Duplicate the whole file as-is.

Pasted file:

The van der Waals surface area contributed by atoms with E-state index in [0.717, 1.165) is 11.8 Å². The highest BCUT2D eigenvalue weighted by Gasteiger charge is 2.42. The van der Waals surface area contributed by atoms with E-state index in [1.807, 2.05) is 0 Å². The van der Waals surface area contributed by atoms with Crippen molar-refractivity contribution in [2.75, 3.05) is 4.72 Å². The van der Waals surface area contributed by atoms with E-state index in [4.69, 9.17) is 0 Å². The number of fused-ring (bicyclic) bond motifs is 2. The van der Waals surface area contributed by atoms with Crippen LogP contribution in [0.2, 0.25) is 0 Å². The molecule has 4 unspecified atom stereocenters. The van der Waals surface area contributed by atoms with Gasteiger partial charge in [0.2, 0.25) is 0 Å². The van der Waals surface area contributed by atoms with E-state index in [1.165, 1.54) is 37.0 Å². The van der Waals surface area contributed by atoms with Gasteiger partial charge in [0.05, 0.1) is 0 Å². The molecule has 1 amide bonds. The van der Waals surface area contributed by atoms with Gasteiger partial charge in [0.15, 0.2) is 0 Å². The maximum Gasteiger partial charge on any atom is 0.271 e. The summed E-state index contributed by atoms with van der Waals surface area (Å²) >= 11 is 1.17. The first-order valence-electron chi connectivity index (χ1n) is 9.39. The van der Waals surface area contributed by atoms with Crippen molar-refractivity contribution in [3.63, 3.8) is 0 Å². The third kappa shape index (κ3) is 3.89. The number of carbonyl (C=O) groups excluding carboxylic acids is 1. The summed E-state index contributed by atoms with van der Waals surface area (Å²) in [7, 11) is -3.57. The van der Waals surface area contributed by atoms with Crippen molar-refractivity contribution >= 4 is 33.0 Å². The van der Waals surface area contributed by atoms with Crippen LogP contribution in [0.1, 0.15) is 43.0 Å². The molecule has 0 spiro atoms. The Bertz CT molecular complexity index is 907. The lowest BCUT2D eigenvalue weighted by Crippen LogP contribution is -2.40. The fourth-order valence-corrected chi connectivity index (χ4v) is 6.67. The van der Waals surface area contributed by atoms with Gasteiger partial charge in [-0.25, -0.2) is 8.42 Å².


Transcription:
The van der Waals surface area contributed by atoms with E-state index in [0.717, 1.165) is 11.8 Å². The highest BCUT2D eigenvalue weighted by Gasteiger charge is 2.42. The van der Waals surface area contributed by atoms with E-state index in [1.807, 2.05) is 0 Å². The van der Waals surface area contributed by atoms with Crippen molar-refractivity contribution in [2.75, 3.05) is 4.72 Å². The van der Waals surface area contributed by atoms with E-state index in [4.69, 9.17) is 0 Å². The number of fused-ring (bicyclic) bond motifs is 2. The van der Waals surface area contributed by atoms with Crippen LogP contribution in [0.2, 0.25) is 0 Å². The molecule has 4 unspecified atom stereocenters. The van der Waals surface area contributed by atoms with Gasteiger partial charge in [0.2, 0.25) is 0 Å². The van der Waals surface area contributed by atoms with E-state index in [1.165, 1.54) is 37.0 Å². The van der Waals surface area contributed by atoms with Gasteiger partial charge in [0.05, 0.1) is 0 Å². The molecule has 1 amide bonds. The van der Waals surface area contributed by atoms with Gasteiger partial charge in [0.15, 0.2) is 0 Å². The maximum Gasteiger partial charge on any atom is 0.271 e. The summed E-state index contributed by atoms with van der Waals surface area (Å²) >= 11 is 1.17. The first-order valence-electron chi connectivity index (χ1n) is 9.39. The van der Waals surface area contributed by atoms with Crippen molar-refractivity contribution in [3.63, 3.8) is 0 Å². The third kappa shape index (κ3) is 3.89. The number of carbonyl (C=O) groups excluding carboxylic acids is 1. The summed E-state index contributed by atoms with van der Waals surface area (Å²) in [7, 11) is -3.57. The van der Waals surface area contributed by atoms with Crippen molar-refractivity contribution >= 4 is 33.0 Å². The van der Waals surface area contributed by atoms with Crippen LogP contribution in [0.1, 0.15) is 43.0 Å². The molecule has 0 spiro atoms. The Bertz CT molecular complexity index is 907. The lowest BCUT2D eigenvalue weighted by Crippen LogP contribution is -2.40. The fourth-order valence-corrected chi connectivity index (χ4v) is 6.67. The van der Waals surface area contributed by atoms with Gasteiger partial charge in [-0.25, -0.2) is 8.42 Å².